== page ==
"Fine," he said. "Are you just going to stand there?" he asked.

Maybe, Dean thought.

"No."

Reluctantly, he let go of the rail. Taking small, careful steps Dean ventured onto the floor.

Sam was frowning at him thoughtfully as Dean inched along.

"Don't take steps, Dean, roll," he said critically.

Dean glared, but Sam was oblivious, eyes on his brother's feet.

"Slide your feet," Sam commanded. "Like this." Sam demonstrated, rolling his skates easily along the floor.

Dean scowled, concentrating. He slid his right foot forward.

OK.

But even as he got the first foot started, the other began to slip back behind him. Eyes widening as his legs began to stretch out in opposite directions, Dean windmilled his arms trying to catch himself before he fell. No such luck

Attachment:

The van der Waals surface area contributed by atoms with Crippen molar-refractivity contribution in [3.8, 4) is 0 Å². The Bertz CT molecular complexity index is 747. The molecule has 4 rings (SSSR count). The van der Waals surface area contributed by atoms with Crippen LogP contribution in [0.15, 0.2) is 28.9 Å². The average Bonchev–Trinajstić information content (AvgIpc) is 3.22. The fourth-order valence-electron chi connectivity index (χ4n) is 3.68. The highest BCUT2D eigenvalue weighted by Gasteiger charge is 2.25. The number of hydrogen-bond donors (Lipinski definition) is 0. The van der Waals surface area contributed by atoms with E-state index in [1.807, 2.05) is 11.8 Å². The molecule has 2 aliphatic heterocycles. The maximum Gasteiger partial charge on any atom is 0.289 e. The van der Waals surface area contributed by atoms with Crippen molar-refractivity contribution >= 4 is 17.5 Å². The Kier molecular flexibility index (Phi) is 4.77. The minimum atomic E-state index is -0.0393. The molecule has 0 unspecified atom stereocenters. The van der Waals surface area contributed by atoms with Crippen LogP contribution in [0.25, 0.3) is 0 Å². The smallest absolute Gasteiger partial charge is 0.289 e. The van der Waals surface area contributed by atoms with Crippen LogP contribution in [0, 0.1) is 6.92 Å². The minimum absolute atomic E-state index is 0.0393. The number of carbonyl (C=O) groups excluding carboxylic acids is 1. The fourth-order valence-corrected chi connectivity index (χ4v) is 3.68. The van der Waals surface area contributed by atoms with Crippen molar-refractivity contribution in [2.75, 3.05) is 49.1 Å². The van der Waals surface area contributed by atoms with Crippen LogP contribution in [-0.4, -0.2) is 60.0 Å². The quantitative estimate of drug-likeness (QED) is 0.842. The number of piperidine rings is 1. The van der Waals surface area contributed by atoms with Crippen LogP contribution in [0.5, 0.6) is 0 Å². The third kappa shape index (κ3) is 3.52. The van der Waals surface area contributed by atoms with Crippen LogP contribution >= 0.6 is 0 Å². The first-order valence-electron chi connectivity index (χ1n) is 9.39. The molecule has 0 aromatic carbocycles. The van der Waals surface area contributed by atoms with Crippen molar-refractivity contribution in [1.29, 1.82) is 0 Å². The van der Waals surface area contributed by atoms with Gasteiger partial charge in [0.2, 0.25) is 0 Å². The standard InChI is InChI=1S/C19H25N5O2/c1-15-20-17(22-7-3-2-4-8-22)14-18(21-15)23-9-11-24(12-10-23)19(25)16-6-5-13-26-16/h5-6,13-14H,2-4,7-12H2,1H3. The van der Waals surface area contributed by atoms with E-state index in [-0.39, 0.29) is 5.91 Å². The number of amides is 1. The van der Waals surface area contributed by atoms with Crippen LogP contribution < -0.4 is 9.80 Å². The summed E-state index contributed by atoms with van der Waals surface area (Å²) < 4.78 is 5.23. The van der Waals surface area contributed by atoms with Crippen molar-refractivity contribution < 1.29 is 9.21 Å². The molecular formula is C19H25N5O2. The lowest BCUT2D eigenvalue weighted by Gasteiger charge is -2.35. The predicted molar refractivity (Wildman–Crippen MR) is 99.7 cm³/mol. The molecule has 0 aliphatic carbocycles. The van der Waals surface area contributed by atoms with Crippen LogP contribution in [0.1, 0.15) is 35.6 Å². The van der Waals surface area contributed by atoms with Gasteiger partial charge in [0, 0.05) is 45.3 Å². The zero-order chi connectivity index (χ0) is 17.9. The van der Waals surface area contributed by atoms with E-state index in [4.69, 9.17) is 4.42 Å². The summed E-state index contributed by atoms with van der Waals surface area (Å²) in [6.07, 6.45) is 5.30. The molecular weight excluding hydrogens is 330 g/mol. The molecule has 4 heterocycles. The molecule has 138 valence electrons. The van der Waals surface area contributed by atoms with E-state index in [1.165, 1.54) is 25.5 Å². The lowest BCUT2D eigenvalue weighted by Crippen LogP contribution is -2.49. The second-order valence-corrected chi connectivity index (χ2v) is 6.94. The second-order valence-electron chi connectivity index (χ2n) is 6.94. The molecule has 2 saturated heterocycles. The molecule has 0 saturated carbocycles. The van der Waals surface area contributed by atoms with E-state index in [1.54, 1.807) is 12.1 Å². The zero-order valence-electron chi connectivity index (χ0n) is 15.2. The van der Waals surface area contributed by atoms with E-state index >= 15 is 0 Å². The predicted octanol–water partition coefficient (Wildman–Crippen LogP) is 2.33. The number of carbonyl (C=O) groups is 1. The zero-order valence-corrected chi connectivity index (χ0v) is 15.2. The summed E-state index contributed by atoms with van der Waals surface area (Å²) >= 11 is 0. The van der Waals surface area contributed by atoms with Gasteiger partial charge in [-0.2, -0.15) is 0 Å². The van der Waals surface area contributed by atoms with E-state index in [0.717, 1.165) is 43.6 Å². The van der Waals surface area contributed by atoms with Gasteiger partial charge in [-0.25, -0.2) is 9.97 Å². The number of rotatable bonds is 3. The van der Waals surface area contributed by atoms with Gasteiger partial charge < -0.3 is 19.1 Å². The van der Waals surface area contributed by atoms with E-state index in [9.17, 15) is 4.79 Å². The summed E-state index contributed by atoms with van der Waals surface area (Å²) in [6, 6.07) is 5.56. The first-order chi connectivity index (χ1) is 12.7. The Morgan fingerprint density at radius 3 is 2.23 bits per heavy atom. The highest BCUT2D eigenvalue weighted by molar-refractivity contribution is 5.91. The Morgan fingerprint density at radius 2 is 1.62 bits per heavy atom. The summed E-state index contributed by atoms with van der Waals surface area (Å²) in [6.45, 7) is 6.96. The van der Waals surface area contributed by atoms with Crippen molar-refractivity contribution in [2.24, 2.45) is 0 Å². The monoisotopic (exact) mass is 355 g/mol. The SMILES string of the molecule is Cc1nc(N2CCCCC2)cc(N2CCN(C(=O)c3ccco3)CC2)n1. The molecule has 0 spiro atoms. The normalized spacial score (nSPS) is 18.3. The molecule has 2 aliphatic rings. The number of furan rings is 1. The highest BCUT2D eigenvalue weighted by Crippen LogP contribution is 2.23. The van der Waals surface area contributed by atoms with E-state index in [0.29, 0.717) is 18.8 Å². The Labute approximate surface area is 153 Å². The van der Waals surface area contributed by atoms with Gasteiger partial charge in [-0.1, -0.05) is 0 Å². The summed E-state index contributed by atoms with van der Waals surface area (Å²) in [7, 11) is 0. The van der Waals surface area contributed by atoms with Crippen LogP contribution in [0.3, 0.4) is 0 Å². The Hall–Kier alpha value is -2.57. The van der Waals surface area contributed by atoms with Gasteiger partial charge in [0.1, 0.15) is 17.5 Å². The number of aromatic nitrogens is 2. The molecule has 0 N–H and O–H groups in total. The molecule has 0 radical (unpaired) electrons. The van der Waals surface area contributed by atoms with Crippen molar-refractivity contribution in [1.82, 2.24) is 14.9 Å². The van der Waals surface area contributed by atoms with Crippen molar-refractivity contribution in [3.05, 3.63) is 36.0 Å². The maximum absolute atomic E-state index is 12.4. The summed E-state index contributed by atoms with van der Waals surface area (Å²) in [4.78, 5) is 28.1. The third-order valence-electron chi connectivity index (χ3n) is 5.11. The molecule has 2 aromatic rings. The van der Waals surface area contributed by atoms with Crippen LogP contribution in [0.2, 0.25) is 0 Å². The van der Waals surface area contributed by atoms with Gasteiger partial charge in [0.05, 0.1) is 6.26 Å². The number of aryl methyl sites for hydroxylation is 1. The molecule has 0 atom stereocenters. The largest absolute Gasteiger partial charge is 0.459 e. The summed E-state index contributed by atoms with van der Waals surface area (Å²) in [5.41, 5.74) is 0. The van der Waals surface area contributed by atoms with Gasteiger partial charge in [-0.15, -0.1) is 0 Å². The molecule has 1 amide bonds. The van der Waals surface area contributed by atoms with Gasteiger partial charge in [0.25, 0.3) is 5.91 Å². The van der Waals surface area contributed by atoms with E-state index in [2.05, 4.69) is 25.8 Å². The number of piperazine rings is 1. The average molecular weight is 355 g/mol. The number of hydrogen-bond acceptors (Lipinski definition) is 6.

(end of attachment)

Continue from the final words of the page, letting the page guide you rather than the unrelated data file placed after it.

Damn, he thought resignedly as he went down.

xxxx

John pulled into the parking lot of the skating rink and leaned his forehead against the steering wheel. God, I hurt. He was exhausted and beat to hell and more than anything, he wanted to go back to the apartment, get in a hot shower, take as many Advil as he could without ODing and fall into bed. He'd be there right now except for the voicemail message he'd gotten from his oldest son.

Uh, Dad. Yeah. I know this poltergeist thing is probably gonna take awhile, but if you do, uh, get done, you know, today, we're at the skating rink, OK? Until it closes. Around 5, I guess. But then we'll be home. So.

There'd been a huge sigh, then a muttered, Jeez, I can't believe I let him talk me into this. And the message ended.

Sitting in his car, trying to catch his breath after his encounter with the ghost, John had snorted at the tone of Dean's voice coming over the phone—such exasperated affection for Sam and teenaged mortification at the thought of spending his afternoon roller-skating with his little brother.